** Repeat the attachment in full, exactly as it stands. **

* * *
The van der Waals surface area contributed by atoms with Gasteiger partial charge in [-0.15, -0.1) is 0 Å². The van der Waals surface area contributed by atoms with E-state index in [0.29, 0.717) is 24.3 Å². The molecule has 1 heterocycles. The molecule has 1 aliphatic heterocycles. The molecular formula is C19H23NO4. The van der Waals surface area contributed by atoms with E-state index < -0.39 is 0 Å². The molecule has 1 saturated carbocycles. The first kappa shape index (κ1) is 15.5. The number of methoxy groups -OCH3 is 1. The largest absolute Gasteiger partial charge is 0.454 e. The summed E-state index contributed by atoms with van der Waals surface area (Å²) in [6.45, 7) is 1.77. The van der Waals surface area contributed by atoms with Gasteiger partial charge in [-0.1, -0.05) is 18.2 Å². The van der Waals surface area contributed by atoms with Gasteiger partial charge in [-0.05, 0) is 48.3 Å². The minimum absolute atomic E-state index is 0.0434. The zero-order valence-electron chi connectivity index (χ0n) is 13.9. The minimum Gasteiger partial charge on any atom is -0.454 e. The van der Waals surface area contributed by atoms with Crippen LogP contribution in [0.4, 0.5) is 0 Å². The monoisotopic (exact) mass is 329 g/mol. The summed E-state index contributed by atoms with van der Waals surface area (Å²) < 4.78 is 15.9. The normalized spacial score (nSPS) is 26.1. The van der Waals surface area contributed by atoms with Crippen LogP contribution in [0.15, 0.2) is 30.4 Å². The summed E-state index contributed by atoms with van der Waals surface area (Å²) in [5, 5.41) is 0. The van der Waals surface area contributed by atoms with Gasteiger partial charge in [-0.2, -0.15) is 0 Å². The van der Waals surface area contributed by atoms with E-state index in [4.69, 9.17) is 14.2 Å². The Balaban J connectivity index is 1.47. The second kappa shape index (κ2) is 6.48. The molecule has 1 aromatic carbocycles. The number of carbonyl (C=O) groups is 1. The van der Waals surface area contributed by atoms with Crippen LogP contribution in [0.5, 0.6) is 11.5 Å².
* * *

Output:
The van der Waals surface area contributed by atoms with Gasteiger partial charge in [-0.15, -0.1) is 0 Å². The van der Waals surface area contributed by atoms with E-state index in [0.29, 0.717) is 24.3 Å². The molecule has 1 heterocycles. The molecule has 1 aliphatic heterocycles. The molecular formula is C19H23NO4. The van der Waals surface area contributed by atoms with E-state index < -0.39 is 0 Å². The molecule has 1 saturated carbocycles. The first kappa shape index (κ1) is 15.5. The number of methoxy groups -OCH3 is 1. The largest absolute Gasteiger partial charge is 0.454 e. The summed E-state index contributed by atoms with van der Waals surface area (Å²) in [6.45, 7) is 1.77. The van der Waals surface area contributed by atoms with Gasteiger partial charge in [-0.1, -0.05) is 18.2 Å². The van der Waals surface area contributed by atoms with Gasteiger partial charge in [-0.05, 0) is 48.3 Å². The minimum absolute atomic E-state index is 0.0434. The zero-order valence-electron chi connectivity index (χ0n) is 13.9. The minimum Gasteiger partial charge on any atom is -0.454 e. The van der Waals surface area contributed by atoms with Crippen LogP contribution in [0.4, 0.5) is 0 Å². The monoisotopic (exact) mass is 329 g/mol. The summed E-state index contributed by atoms with van der Waals surface area (Å²) < 4.78 is 15.9. The normalized spacial score (nSPS) is 26.1. The van der Waals surface area contributed by atoms with Crippen LogP contribution in [0.15, 0.2) is 30.4 Å². The summed E-state index contributed by atoms with van der Waals surface area (Å²) in [5, 5.41) is 0. The van der Waals surface area contributed by atoms with Gasteiger partial charge in [-0.2, -0.15) is 0 Å². The van der Waals surface area contributed by atoms with E-state index in [4.69, 9.17) is 14.2 Å². The Balaban J connectivity index is 1.47. The second kappa shape index (κ2) is 6.48. The molecule has 1 aromatic carbocycles. The number of carbonyl (C=O) groups is 1. The van der Waals surface area contributed by atoms with Crippen LogP contribution in [0.5, 0.6) is 11.5 Å².